Referrals are the centerpiece of most professional services firms’ marketing agendas. Everyone wants more of them. But wanting more and getting more are not the same thing. How do you go about changing the odds in your favor?
Referrals are the centerpiece of most professional services firms’ marketing agendas. Everyone wants more of them. But wanting more referrals is not the same as getting more. How do you go about changing the odds in your favor?
We need to explore an interesting shift in how referrals work — and how to use that knowledge to increase the number of referrals your firm receives.
The old vs. the new
Traditionally, buyers and decision-makers would find out about firms the old-fashioned way: they asked colleagues for contractors they would recommend, based on their experience using them. In fact, over our years of studying the professional services landscape – government services included – our firm has found that simply asking a friend or colleague has remained the #1 method for finding referrals, time and again.
However, that dynamic is rapidly changing. As shown in the first chart, over the past three years alone, the percentage of buyers who rely on networking and advice from friends has declined by 15 percent (from 71 percent to 60 percent). Here’s what’s so striking: during that same timespan, the use of online searches as a primary means of finding referrals has climbed from 10 percent to 18 percent — a relative rise of 80 percent.
There are several drivers of this change. For one, executive decision-makers are busier than ever. Time-strapped buyers have found that using online searches — looking for firms associated with keywords related to the specific area of services they need or solution to a challenge they’re trying to address — is a far more direct and efficient approach for building the proverbial short list.
Another driver is that the very nature of what constitutes a referral has changed. Essentially, there are now two major types of referrals. The traditional kind, which I’ll call experience-based, included only those firms that a person had worked with directly. The second of referral that has emerged as firms have become more proficient in their marketing is reputation-based — and more precisely, the visibility of the firm’s reputation for its expertise.
In other words, the data shows that someone who has never worked with you before is still likely to refer you when you show up to the market with a strong brand, high visibility, and/or reputation for expertise. When people see your firm everywhere, it’s only natural that you will come to mind when they’re asked whom they would recommend for services you provide.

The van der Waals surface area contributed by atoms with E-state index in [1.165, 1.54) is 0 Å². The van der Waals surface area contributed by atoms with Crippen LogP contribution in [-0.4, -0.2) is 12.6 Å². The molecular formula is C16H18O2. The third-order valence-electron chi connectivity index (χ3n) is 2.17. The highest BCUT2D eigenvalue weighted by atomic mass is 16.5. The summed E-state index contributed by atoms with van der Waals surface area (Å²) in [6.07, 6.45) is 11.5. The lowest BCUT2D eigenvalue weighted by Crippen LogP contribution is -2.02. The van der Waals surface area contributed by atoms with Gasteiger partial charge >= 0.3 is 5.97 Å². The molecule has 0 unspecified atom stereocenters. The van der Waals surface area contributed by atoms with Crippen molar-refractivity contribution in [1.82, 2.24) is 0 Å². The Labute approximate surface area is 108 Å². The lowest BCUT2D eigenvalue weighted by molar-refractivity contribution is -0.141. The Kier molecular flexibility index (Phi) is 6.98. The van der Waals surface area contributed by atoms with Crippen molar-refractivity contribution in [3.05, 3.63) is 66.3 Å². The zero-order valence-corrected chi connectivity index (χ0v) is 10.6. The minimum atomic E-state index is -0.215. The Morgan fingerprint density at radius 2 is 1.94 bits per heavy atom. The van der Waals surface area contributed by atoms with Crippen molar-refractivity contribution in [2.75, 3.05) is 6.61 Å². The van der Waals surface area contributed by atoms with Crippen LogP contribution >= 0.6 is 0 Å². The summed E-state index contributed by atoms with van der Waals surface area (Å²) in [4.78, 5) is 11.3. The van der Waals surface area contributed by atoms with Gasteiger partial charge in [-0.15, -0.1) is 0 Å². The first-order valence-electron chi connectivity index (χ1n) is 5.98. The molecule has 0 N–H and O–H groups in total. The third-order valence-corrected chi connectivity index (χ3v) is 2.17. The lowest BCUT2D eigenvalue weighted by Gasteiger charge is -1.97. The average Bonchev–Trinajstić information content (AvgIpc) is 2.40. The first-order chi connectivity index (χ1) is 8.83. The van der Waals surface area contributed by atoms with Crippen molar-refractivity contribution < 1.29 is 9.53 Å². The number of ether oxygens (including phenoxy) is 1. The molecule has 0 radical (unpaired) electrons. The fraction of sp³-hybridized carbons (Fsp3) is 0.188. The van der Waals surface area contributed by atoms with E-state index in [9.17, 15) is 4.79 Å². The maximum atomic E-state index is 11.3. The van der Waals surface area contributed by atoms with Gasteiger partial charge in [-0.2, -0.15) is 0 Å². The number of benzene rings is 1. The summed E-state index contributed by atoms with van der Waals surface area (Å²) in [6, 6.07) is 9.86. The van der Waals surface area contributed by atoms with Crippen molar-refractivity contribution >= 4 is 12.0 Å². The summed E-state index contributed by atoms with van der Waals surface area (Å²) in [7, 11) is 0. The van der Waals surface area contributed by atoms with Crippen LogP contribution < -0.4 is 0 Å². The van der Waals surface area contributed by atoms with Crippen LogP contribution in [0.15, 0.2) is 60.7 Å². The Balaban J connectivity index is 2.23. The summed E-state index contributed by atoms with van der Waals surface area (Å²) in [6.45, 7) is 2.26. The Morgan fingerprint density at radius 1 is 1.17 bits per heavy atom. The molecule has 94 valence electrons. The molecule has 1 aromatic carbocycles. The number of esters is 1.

What does this look like from the other side of the table — that is, the firms that are being referred? In a related study, we found that 82 percent of experts have received referrals from someone they’ve never worked with, but who have heard of the firm’s reputation for specialized expertise.
Where do these reputation-based, non-client referrals come from? It turns out that only a small portion are based on the person having actually met you at a networking event, seen you speak at a conference, or had another type of face-to-face encounter. Rather, as shown in the second chart, the vast majority are based on a firm’s expertise, and more specifically, the visibility of its expertise — a quality that is most effectively conveyed online.
It’s worth noting that not every “great” reputation has the same impact on potential buyers. At the most general level, a contractor could have a reputation as being a “great company,” or having “great people.” But a far more impactful type of reputation is one based on specialized expertise. Consider a government buyer searching for a firm to provide disaster recovery services. They’d be interested in a company that had a reputation as being a great company, certainly — but how much more compelling would be a company that has a strong reputation for its expertise in disaster recovery?
In fact, our data reveals that having visibility for a particular area of expertise generates 61% more referrals than a reputation for simply being “a great company.” One implication of this insight is that relying on traditional, experience-based referrals is capping your ability to bring in new business.
The bottom line
Now let’s bring together the observations discussed above for the real point.
Coupled with buyers’ increasing preference for online searches as they build their lists, the changing referral landscape means that prioritizing your digital presence is the most effective way to make your reputation visible. You can do this by highlighting your expertise through writing relevant, keyword-optimized content and distributing it on your website and various social media channels, as well as getting published as a guest writer on other high-visibility, highly authoritative websites.
By making sure potential buyers know about your specialized areas of expertise, you give them a compelling reason to include you on their next RFP.